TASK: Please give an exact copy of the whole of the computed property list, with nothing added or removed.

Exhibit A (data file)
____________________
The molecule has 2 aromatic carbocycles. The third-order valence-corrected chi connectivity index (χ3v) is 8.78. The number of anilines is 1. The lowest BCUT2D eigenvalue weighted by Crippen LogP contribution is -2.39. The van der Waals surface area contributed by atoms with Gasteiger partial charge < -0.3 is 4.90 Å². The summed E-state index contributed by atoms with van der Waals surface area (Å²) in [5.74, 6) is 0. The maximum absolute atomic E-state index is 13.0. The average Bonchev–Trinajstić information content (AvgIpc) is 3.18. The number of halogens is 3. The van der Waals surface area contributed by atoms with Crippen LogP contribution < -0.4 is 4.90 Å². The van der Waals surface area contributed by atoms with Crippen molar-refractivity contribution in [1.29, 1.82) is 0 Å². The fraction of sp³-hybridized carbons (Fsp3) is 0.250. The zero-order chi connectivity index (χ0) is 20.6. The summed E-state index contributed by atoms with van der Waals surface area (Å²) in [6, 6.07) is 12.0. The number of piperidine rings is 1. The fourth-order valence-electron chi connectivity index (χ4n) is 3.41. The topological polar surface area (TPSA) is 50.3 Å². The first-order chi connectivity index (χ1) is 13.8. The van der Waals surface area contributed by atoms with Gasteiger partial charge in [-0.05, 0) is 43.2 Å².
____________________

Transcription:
The molecule has 2 aromatic carbocycles. The third-order valence-corrected chi connectivity index (χ3v) is 8.78. The number of anilines is 1. The lowest BCUT2D eigenvalue weighted by Crippen LogP contribution is -2.39. The van der Waals surface area contributed by atoms with Gasteiger partial charge < -0.3 is 4.90 Å². The summed E-state index contributed by atoms with van der Waals surface area (Å²) in [5.74, 6) is 0. The maximum absolute atomic E-state index is 13.0. The average Bonchev–Trinajstić information content (AvgIpc) is 3.18. The number of halogens is 3. The van der Waals surface area contributed by atoms with Crippen LogP contribution < -0.4 is 4.90 Å². The van der Waals surface area contributed by atoms with Crippen molar-refractivity contribution in [1.29, 1.82) is 0 Å². The fraction of sp³-hybridized carbons (Fsp3) is 0.250. The zero-order chi connectivity index (χ0) is 20.6. The summed E-state index contributed by atoms with van der Waals surface area (Å²) in [6, 6.07) is 12.0. The number of piperidine rings is 1. The fourth-order valence-electron chi connectivity index (χ4n) is 3.41. The topological polar surface area (TPSA) is 50.3 Å². The first-order chi connectivity index (χ1) is 13.8. The van der Waals surface area contributed by atoms with Gasteiger partial charge in [-0.05, 0) is 43.2 Å².